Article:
"You’ll see this titled ‘Pig in a Pumpkin’ on the blog even though we’re not using a whole pig, we’re using a whole pumpkin! If you’re looking for a fun, and very seasonably appropriate way to cook some pork shoulder, I can’t think of a better, or more beautiful one, which is why I really hope you give this a try soon. Season the pork any way you want. I plated mine up with buttery mashed potatoes and Brussels sprouts."
- Cut pork into large chunks. Place in a bowl. Add salt, pepper, cayenne, thyme, fennel seeds, rosemary, and shallots. Mix thoroughly and cover pork with parchment paper. Refrigerate to let flavors develop, 8 hours to overnight.
- Preheat the oven to 350 degrees F (175 degrees C).
- Add flour to pork and mix to coat. Heat oil in a skillet over medium-high heat. Cook pork in 2 batches until browned, about 3 minutes per side.
- Insert the tip of a knife at a 45-degree angle into the top half of the pumpkin. Slowly cut all the way around to remove the 'lid'. Scrape seeds and fibers off the bottom of the lid and inside of the pumpkin using a large spoon or ice cream scoop.
- Line the bottom of a baking pan with parchment paper and place pumpkin on top. Stuff the pumpkin with the browned pork; pour in cider. Cover with the top.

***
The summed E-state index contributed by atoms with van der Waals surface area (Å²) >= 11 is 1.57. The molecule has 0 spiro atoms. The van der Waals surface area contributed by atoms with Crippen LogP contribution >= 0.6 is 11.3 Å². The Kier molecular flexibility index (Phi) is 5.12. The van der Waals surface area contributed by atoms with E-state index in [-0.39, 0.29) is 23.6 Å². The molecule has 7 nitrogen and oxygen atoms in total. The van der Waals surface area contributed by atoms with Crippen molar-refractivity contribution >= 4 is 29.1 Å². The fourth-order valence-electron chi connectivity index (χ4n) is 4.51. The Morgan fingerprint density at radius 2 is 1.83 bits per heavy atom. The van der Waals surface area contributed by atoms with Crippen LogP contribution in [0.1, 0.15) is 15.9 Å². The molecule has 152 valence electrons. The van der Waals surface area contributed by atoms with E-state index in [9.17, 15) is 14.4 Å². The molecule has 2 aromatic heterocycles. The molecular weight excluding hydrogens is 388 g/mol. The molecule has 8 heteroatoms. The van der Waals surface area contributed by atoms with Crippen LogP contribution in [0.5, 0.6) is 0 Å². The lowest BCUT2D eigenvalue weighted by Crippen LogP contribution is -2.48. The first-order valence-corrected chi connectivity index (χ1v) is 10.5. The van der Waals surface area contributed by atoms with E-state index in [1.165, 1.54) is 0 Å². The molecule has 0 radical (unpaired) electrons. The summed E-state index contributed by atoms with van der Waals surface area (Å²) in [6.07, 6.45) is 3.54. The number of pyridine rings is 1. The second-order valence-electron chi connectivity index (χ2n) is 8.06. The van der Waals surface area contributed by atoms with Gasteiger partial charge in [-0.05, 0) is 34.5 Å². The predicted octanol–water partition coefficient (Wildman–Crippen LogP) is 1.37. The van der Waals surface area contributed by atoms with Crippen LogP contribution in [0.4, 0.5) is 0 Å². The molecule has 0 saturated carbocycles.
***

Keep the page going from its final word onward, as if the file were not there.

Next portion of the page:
- Bake in the preheated oven until pork is very tender, about 4 hours. Pour in a little more cider after a few hours in the oven, since a lot of it evaporates. Remove from the oven and let rest; brush pumpkin with some of the rendered fat from the bottom of the pan.
- Scoop pork onto serving plates and cut out pieces of pumpkin to serve alongside. Combine remaining rendered fat with cooking liquid from inside the pumpkin. Let sauce rest for a few minutes so you can skim off most of the fat. Spoon sauce over the pork.
- Chef’s Notes:
- While this would work in any pumpkin, try to find ones sold as ‘sugar,’ or ‘pie’ pumpkins, since they have a thicker, sweeter flesh, compared to the ornamental ones sold for jack-o’-lantering. I believe the variety I used was called ‘cannonball,’ but simply look for round, heavy-feeling varieties about the size of a volleyball.
- You can use up to 4 pounds of pork.
- Thanks to the little bit of flour on the pork, the sauce should have a nice thickness, but you can always adjust that with some more roux.
Per Serving: 348 calories;16.6 g fat;29.3 g carbohydrates;20.2 g protein;62 mg cholesterol;632 mg sodium.Full nutrition
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